When I have an audience of somebody actually wanting to know, I find it evocative at this point to gesture at the square metre on which I’m standing and then gesture upwards into the cold sky. “If it wasn’t for the usual 4.5 kg/m2 of CO2 in the way, we would be downright cold. However industrial man has put an extra 1.5 kg/m2 in the way of heat escaping, so you and I are going to get hotter.”

    Brief though that explanation is, it is not the soundbite needed to slip in while a denier gasps for breath between shouts. I often add…

    “… and it’s worsening at 30 grams per year! “

  5. Further to Roger Clifton’s comment – 6kg of CO2 at standard temperature & pressure would make a layer of pure CO2 2.1 metres thick over that 1m2 patch of surface.

    Given the existence of abundant demonstrations that CO2 at STP can completely block IR radiation (such as this video, using a tube about 1m long: http://www.youtube.com/watch?v=Ot5n9m4whaw ) then there *shouldn’t* be any argument about this…

  6. Here’s another way … the recommended intake of B12 is about 2 micrograms per day. If you don’t get it, you get sick. If you don’t get it for long enough, very sick. For a person eating half a kilo a day of food, this is 4 parts per billion :) (2e-6/500). Small things can
    indeed have big impacts.

  7. Karl-Friedrich Lenz, cesium-137 is not a good choice. What you want is a very short-lived isotope, that is an alpha emitter and that is well absorbed by the body.

    Cesium-137 has a 30 year half-life and it’s a gamma emitter; that’s no good.

    Various plutonium isotopes have half-lives in the tens of thousands of years and only 10^-4 to 10^-5 of it is absorbed by the stomach lining.

    What you want is something like polonium-210; which is a short-lived alpha emitter and easily absorbed if ingested. The median lethal dose for polonium-210 has been calculated at 50 ng if ingested; Litvinenko got 10 mg.

  8. @Soylent

    “Litvinenko got 10 mg.”

    With 100 g of food, that would amount to 100 ppm. So yes, that would be another “trace element” you would not want there.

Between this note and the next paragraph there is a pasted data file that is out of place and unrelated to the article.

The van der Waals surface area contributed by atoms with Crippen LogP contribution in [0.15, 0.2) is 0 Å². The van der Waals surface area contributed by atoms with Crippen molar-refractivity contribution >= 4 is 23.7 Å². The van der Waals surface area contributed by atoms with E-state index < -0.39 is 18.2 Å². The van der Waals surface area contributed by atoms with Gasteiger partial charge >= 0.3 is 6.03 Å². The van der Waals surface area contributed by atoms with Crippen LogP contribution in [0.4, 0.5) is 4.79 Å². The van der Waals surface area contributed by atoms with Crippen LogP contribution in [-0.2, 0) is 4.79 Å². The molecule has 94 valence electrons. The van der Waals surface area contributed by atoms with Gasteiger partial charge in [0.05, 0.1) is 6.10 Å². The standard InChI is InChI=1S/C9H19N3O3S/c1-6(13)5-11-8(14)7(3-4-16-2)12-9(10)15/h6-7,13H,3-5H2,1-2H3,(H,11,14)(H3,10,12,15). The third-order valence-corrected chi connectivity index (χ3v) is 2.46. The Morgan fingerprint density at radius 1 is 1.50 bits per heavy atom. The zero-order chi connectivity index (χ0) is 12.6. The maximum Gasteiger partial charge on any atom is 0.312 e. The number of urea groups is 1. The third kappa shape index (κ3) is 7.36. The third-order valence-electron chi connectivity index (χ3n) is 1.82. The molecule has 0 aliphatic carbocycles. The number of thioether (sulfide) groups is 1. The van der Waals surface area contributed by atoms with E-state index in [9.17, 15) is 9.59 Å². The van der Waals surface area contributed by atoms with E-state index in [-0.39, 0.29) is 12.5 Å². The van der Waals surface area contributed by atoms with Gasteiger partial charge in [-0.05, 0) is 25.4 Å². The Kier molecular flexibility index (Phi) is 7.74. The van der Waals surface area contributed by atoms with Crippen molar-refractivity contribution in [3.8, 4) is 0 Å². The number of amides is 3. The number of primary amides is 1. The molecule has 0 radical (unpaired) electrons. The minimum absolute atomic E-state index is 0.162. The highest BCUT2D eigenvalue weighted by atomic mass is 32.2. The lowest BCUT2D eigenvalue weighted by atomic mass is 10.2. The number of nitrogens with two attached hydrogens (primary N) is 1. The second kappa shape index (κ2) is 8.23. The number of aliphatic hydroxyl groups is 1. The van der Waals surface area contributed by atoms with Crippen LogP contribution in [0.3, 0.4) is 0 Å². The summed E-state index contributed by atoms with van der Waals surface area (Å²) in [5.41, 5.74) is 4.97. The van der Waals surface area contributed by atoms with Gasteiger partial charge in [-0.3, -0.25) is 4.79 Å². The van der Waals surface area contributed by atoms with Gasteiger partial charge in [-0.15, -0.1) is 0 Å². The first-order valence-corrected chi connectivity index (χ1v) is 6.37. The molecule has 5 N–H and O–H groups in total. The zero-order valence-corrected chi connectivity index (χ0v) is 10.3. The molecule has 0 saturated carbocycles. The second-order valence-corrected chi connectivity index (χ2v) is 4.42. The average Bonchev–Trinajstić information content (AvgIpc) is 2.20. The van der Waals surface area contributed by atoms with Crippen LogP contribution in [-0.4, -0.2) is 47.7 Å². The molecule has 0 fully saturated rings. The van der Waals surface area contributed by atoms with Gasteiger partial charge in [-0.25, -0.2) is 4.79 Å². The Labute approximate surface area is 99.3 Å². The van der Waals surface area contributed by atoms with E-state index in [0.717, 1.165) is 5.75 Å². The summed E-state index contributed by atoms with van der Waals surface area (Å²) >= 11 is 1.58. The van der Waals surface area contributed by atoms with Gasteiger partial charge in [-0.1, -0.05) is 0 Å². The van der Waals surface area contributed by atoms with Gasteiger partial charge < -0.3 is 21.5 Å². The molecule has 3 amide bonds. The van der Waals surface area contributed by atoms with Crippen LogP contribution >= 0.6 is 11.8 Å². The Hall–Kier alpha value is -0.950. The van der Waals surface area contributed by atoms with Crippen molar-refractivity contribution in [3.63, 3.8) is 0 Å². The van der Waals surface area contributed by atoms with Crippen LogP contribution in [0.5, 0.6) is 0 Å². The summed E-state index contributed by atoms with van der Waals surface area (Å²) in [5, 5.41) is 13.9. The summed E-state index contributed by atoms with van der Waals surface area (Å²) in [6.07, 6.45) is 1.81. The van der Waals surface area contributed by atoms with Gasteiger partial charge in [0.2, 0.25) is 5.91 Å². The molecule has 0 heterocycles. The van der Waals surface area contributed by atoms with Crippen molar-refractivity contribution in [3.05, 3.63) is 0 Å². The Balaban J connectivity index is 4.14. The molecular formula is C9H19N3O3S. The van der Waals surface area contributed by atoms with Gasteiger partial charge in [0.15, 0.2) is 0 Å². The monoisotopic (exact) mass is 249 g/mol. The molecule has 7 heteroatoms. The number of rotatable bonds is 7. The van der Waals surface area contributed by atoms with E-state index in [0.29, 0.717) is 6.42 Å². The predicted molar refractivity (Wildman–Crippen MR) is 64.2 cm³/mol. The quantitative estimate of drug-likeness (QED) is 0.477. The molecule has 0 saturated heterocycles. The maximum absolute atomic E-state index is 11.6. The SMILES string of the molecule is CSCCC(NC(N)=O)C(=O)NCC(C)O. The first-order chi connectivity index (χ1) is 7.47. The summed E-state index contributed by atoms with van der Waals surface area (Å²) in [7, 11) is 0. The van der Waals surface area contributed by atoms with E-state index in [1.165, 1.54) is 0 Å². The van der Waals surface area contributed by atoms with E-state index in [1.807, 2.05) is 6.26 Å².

And 10 mg is overkill, the 50 ng median lethal dose would amount to 0.0005 ppm of 100 g of food. Not in the same range as 389 ppm.

    Cesium would probably be a good choice independent of how dangerous it actually is because most people don’t know about actual danger levels and freak out when they hear that word.

    And it probably really is not a good idea to gobble down Cesium in large amounts:

    From the Wikipedia “Cesium” article:

    “Experiments with dogs showed that a single dose of 3.8 millicuries (140 MBq, 4.1 μg of caesium-137) per kilogram is lethal within three weeks;”

    So that would be 328 μg of Cesium for someone weighing 80 kg, or 0.328 mg, which is 328 ppm of 1 kg of food.

    Cesium in your lunch might actually work out as a analogy even if taken literally.

    Or to put all that much shorter, if trace elements of CO2 are no reason to worry, what’s the big deal with trace elements of Cesium and Plutonium?
    MODERATOR
    I understand this is a suggested analogy but think we are getting a little off topic here.

  9. @ Bern, Roger

    Further to Roger Clifton’s comment – 6kg of CO2 at standard temperature & pressure would make a layer of pure CO2 2.1 metres thick over that 1m2 patch of surface.

    Meaning that if all CO2 in the atmosphere were condensed, you could (more or less) have a 2.1 metre thick layer of pure CO2 at Earth’s surface, covering the whole planet?

  10. Short lived radionuclides are very toxic, whereas CO2 is hardly toxic at all. I don’t think it is a good analogue. Neither is cyanide for that reason.

    The amount of carbon atoms in your lunch is also huge. So what? Avogadro’s number is just really big. Numbers are only useful when compared in perspective. Tossing big numbers to impress is a common unscientific media ploy.

    The only thing that matters is how much extra solar energy does the emitted CO2 trap in our atmosphere, and what does that do to the climate and weather.

  11. I don’t think we need to get stuck on the denominator of this quantity. There is only one (derived) unit here, kg/m2, not two. I’m mindful of a segment in a movie, where the owner of a brand-new horseless carriage tries to explain to a child, how, in the space of a single hour, this here machine can travel the incredible distance of would-you-believe, forty whole miles. But the elaborate conceptualisation of the adult, struggling with his preconceptions, is wasted on the child, who is quite directly impressed with the sheer speed of the auto.

    Nothing elegant has happened, this is just the power of SI units. We have taken a quantity expressed in the jargon of physical chemistry, which we hold up as a measure of imminent doom, without actually converting it for ourselves. The jargon isn’t ours, and whoever let it out of the laboratory was too damned lazy, or too damned arrogant, to convert it into international units so that outsiders could understand.

    If we try to elaborate on the quantity of “6 kg/m2″ to a modern schoolkid, he or she will think we’re loony. After all, the quantity is expressed in a derivative of familiar units, so there is no deeper meaning than that.